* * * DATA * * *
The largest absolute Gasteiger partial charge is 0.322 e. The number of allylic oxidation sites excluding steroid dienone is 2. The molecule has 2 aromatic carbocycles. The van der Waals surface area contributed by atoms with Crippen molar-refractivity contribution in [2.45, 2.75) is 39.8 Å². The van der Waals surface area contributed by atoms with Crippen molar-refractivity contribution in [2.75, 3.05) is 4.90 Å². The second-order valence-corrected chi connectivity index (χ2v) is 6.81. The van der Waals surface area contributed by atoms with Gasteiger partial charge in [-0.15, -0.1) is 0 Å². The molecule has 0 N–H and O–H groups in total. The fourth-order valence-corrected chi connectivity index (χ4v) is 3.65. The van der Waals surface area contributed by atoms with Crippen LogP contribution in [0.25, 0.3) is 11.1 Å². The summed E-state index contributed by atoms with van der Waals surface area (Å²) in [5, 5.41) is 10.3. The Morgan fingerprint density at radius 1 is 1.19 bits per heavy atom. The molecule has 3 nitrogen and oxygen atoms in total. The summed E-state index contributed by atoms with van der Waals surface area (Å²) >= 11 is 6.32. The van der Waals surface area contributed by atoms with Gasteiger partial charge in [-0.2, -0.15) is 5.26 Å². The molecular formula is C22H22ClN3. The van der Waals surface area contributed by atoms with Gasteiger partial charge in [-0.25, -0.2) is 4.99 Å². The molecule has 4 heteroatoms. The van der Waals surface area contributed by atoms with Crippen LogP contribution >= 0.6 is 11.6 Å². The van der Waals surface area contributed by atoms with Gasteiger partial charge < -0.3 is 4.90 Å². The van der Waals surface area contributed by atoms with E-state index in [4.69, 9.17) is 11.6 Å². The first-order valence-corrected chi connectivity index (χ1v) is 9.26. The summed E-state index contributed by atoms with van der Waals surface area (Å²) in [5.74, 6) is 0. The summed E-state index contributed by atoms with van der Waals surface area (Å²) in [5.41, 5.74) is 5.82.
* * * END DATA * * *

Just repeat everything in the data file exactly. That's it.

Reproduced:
The largest absolute Gasteiger partial charge is 0.322 e. The number of allylic oxidation sites excluding steroid dienone is 2. The molecule has 2 aromatic carbocycles. The van der Waals surface area contributed by atoms with Crippen molar-refractivity contribution in [2.45, 2.75) is 39.8 Å². The van der Waals surface area contributed by atoms with Crippen molar-refractivity contribution in [2.75, 3.05) is 4.90 Å². The second-order valence-corrected chi connectivity index (χ2v) is 6.81. The van der Waals surface area contributed by atoms with Gasteiger partial charge in [-0.15, -0.1) is 0 Å². The molecule has 0 N–H and O–H groups in total. The fourth-order valence-corrected chi connectivity index (χ4v) is 3.65. The van der Waals surface area contributed by atoms with Crippen LogP contribution in [0.25, 0.3) is 11.1 Å². The summed E-state index contributed by atoms with van der Waals surface area (Å²) in [5, 5.41) is 10.3. The Morgan fingerprint density at radius 1 is 1.19 bits per heavy atom. The molecule has 3 nitrogen and oxygen atoms in total. The summed E-state index contributed by atoms with van der Waals surface area (Å²) >= 11 is 6.32. The van der Waals surface area contributed by atoms with Gasteiger partial charge in [-0.2, -0.15) is 5.26 Å². The molecular formula is C22H22ClN3. The van der Waals surface area contributed by atoms with Gasteiger partial charge in [-0.25, -0.2) is 4.99 Å². The molecule has 4 heteroatoms. The van der Waals surface area contributed by atoms with Crippen LogP contribution >= 0.6 is 11.6 Å². The van der Waals surface area contributed by atoms with Gasteiger partial charge < -0.3 is 4.90 Å². The van der Waals surface area contributed by atoms with E-state index in [4.69, 9.17) is 11.6 Å². The first-order valence-corrected chi connectivity index (χ1v) is 9.26. The summed E-state index contributed by atoms with van der Waals surface area (Å²) in [5.74, 6) is 0. The summed E-state index contributed by atoms with van der Waals surface area (Å²) in [5.41, 5.74) is 5.82.